Financial Indicators: A guide to MACD and RSI using Bloomberg Interactive Charts

Accurate and minutely predicting any market movements is impossible in general and particularly so to the common man. Notwithstanding this, there are some pointers available. Fortunately, Bloomberg generously provides several “indicators” that can be used in parallel to the indices, prices, yields and rates it provides to make some general inferences about the momentum and direction of market changes.
These variables fall under a discipline called Technical Analysis, which uses statistical methods to make inferences about financial markets. Technical Analysis itself can be considered to be a subgroup of a field called Signal Processing mostly relevant for engineering, telecoms and seismology, but also for financial analysts. 

In the lines below I mostly quote wikipedia pages about two particular indicators: Moving Average Convergence-Divergence (MACD) and Relative Strength Index. These are generously provided by Bloomberg for free on their website.

This post is provided in the hope that it will help close the gap between established professionals and amateurs or aspirant analysts.

Bloomberg Interactive Tools

Let’s assume you are interested in studying developments in stock markets. To this effect you could decide to investigate the NYSE-Euronext index. One easy and cheap way to do this would be to use Bloomberg Interactive Charts. You can go to the Data section of this website and find links to selected Bloomberg compiled data there or simply access it through Bloomberg’s website. There you can choose from a vast array of lists of financial variables normally organised by country.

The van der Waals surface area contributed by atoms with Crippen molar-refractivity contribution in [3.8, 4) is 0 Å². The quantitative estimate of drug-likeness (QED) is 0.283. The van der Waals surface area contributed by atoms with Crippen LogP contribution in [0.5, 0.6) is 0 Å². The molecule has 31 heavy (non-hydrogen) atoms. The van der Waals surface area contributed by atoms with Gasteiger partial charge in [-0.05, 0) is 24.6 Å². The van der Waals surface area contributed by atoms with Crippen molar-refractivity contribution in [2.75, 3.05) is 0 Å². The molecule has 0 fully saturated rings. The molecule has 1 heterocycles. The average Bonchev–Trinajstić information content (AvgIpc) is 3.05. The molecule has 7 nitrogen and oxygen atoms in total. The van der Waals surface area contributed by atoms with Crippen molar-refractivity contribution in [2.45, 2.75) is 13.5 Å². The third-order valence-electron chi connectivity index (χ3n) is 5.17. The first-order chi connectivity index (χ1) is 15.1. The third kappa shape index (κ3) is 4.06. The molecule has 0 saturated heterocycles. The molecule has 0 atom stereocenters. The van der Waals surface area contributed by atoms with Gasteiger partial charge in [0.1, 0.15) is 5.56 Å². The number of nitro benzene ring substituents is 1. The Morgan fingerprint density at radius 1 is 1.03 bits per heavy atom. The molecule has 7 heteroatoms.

Once you select you variable, you will eventually find your way to the Interactive Chart. Initially, all interactie charts provide the variable chosen accompanied by the volume of trades below. It will look something like this:

To get the MACD and the RSI, you must scroll the mouse arrow over to “INDICATORS”, left-click on it to get the list of indicators and left click on the relevant ones to select and de-select them.

Now, on to the reading and interpreting …

MACD: Moving Average Convergence Divergence

  • Calculation & Translation of Wikipedia’s “basics” to Bloomberg’s notation:
    • MACDS = 9 day exponential moving average (EMA) [PURPLE] – “Signal line”
    • MACD  = Difference between 26 and 12 day EMA [Orange]

This is a commonly discussed indicator, whose interpretation can be quite useful.

  • Interpretation
    • Signal Line Cross-over: Signal line cross overs occur when MACD goes over MACDS, thus leading to changes in the sign of MACD2.
      • Buy when MACD2 becomes >0, because it indicates the beginning of a bull market; Sell when MACD2 becomes < 0, because it indicates the beginning of a bear market
    • Zero Cross-over: A MACDmove from positive to negative is bearish and from negative to positive, bullish.
      • Zero crossovers provide evidence of a change in the direction of a trend but less confirmation of its momentum than a signal line crossover.
    • Divergence: Divergence refers to a discrepancy between the highs and lows of the MACD line and the graph of the stock price.
      • Positive divergence between the MACD and price arises when price hits a new low, but the MACD doesn’t. This is interpreted as bullish, suggesting the downtrend may be nearly over.